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‘Wildfire Lookout!’ Contest Begins May 6

April 17, 2017, 11:03 AM HST
* Updated April 17, 9:43 AM
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Organizations from across the state have announced a contest to launch the 2017 Wildfire Lookout! campaign, an effort to raise community awareness on wildfire threats and provide information and prevention tips.

The contest invites the public to take preventative steps to protect their homes, families and natural resources against wildfires beginning May 6, 2017, and continuing through the month of May. May 6 is Community Wildfire Preparedness Day across Hawaiʻi and the U.S. The initiative is part of a nationwide effort as wildfire season approaches. 

Hawaiʻi residents are encouraged to do one of the following preventative steps as part of the contest:

  1. Clean up yard or practice a family emergency plan
  2. Participate in a local event organized as part of the Wildfire Lookout! effort
  3. Work with neighbors to do a community wildfire hazard reduction project

Anyone in Hawaiʻi who participates in one of these wildfire prevention efforts is invited to enter the statewide contest by submitting stories and photos on Facebook, Twitter and Instagram using the hashtag #WildfireReadyHI, or by emailing them to [email protected].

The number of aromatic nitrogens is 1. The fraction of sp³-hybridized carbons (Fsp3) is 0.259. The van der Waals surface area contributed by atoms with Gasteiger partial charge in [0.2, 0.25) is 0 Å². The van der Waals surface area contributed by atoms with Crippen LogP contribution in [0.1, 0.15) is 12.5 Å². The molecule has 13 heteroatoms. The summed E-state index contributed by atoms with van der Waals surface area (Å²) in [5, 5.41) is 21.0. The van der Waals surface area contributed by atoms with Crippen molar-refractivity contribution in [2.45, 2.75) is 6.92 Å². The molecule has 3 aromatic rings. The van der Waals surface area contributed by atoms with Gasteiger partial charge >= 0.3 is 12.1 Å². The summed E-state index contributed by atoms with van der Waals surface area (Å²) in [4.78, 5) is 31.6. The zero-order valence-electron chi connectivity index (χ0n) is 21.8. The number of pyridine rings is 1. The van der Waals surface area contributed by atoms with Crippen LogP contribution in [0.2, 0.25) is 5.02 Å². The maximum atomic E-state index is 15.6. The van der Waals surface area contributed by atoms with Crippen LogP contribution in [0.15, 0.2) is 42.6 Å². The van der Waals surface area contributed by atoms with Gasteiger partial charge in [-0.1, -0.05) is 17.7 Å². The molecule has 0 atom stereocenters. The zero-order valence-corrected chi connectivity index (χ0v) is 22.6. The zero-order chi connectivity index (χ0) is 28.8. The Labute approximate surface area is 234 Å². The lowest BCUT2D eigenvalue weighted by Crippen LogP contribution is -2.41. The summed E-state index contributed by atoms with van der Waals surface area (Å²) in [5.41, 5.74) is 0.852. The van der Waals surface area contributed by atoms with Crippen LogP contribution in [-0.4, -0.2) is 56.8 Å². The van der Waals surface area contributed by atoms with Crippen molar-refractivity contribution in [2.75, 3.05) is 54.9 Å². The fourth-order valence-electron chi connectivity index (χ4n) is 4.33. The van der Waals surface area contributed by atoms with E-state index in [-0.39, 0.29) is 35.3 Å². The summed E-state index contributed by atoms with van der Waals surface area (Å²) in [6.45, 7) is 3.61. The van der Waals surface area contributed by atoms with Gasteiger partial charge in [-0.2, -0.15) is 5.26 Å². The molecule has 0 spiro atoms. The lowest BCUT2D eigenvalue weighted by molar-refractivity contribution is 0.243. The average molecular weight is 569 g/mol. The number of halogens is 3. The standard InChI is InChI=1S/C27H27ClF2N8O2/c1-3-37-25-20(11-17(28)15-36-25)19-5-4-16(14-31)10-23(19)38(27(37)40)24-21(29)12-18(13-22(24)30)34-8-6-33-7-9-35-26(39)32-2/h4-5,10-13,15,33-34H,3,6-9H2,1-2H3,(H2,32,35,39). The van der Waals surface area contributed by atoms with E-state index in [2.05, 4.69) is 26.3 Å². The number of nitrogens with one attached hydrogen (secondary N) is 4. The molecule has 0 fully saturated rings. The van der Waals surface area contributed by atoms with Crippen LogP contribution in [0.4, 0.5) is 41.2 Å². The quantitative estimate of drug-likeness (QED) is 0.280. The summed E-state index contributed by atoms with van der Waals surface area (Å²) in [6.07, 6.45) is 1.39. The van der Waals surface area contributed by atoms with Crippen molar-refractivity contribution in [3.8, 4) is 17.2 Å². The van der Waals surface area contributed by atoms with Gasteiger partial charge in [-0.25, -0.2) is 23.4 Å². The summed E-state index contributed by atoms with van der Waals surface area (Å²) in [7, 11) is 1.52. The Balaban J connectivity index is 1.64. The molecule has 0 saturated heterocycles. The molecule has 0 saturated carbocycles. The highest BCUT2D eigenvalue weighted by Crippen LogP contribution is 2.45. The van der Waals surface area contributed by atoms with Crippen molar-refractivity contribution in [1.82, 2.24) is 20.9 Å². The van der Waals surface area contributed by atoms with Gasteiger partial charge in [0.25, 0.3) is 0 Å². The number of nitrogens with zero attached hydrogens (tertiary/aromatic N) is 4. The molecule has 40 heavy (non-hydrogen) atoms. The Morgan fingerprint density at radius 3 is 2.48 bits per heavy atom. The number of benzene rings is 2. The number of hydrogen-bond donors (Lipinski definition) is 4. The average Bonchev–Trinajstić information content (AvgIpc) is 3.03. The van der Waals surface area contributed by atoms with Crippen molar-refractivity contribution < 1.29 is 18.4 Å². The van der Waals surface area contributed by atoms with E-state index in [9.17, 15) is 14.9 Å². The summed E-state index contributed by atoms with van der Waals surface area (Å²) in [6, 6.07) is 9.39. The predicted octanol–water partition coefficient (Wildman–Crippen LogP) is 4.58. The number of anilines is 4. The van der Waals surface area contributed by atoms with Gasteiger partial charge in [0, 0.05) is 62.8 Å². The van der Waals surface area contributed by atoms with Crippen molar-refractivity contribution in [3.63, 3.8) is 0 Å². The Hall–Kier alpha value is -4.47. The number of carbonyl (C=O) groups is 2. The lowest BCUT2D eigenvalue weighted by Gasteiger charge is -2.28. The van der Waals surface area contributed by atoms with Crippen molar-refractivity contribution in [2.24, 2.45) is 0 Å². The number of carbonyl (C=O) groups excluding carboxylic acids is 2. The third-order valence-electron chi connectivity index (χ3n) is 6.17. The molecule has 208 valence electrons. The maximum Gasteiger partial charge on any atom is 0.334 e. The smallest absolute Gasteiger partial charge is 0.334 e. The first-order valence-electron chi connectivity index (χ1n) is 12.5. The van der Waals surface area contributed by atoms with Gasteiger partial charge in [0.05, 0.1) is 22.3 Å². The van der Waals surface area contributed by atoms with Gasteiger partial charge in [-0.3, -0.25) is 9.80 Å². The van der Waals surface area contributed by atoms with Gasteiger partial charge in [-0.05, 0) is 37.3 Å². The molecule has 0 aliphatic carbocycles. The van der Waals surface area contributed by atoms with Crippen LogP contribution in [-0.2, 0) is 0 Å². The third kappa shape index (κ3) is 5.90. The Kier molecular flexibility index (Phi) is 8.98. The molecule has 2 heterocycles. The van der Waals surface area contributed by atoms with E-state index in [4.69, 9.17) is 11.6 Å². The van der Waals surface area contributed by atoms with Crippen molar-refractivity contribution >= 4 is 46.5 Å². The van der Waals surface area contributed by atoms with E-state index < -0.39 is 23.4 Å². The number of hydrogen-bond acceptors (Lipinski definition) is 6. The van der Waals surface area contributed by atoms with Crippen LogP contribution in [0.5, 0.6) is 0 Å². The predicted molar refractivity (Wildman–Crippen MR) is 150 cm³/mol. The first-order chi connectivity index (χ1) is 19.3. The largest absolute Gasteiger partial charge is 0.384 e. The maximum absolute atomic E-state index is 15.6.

Local businesses are sponsoring the contest with prizes, which will be awarded in each of the above categories.

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More information on fire-safe landscaping and home maintenance is available online at hawaiiwildfire.org, as well as current listings of local events and opportunities to join the campaign.

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The Department of Land and Natural Resources’ (DLNR) Division of Forestry and Wildlife (DOFAW) leads wildfire prevention and suppression on public lands across the state.  

DLNR Chair Suzanne Case said, “We hope this campaign and contest will educate and inform everyone living in and visiting Hawaiʻi about the threat of wildfires. While fires here in Hawaiʻi burn smaller acreages than in much larger western states, the percentage of forest land we lose each year to wildfire, based on Hawaiʻi’s actual land mass, is equal to states like California.”

“Proactive, preventative action is safer and far more effective than doing nothing and relying on suppression, or even worse, trying to recover from the broader, less publicized impacts of wildfire.  Many people are surprised to learn about the long-lasting and serious impacts fire has on Hawaiʻi’s coral reefs, water quality, municipal infrastructure, and more,” says Elizabeth Pickett, executive director of Hawaiʻi Wildfire Management Organization. “It all starts with personal action, and when everyone does their part, that adds up to a safer and healthier Hawaiʻi.”

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